On Sept. 14, 2001 the Senate confirmed John Negroponte - reputedly involved with Central American rightwing death squads - as U.S. Ambassador to the U.N. On Nov. 8, 2002, the Security Council passed Resolution 1441, demanding Iraq’s disarmament. Five days later, U.N. weapons inspectors returned to Baghdad. A leaked Jan. 31, 2003 memo alleged the National Security Agency spied on Security Council members. Facing vetoes, in March 2003Washington failed to submit a second resolution authorizing military action in Iraq to a Security Council vote. On August 1, 2005, President Bush named controversial John Bolton U.S. U.N. Ambassador via recess appointment. The U.S. had been without a U.N. ambassador since Jan. 13, 2005.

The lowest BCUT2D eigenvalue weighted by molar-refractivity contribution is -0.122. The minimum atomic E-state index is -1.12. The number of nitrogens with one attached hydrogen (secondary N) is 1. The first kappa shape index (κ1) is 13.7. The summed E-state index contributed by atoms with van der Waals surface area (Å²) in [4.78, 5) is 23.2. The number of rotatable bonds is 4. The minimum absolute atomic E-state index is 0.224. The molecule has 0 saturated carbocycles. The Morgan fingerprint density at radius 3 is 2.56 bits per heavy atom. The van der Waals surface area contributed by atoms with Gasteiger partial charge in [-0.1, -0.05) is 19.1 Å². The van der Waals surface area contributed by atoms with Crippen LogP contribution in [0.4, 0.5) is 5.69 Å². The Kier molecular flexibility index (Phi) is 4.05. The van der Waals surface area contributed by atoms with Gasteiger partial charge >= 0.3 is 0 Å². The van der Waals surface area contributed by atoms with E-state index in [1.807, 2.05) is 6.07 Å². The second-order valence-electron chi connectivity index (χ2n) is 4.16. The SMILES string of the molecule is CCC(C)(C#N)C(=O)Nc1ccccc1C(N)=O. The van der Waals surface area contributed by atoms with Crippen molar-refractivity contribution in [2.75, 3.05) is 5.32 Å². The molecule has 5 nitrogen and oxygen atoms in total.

On June 5, 1947, Secretary of State George C. Marshall outlined the Marshall Plan, massive foreign aid for rebuilding war-shattered Europe.

To rebuild storm-battered Gulf Coast states, on Sept. 2, 2005 Congressman Jerry Lewis, who chairs the House Appropriations Committee, advocated "a domestic Marshall Plan." In the wake of Hurricane Katrina, the world’s superpower received foreign aid from the U.N. and donor nations, including Bangladesh. On November 22, 2005, Venezuela’s anti-American President Hugo Chavez made heating fuel available to low income Yanquis at a discounted rate.

On D-Day, June 6, 1944, the Allies invaded Normandy’s beaches on LCVP landing crafts invented by New Orleans boat builder Andrew Higgins, whom General Eisenhower called, "the man who won the war for us."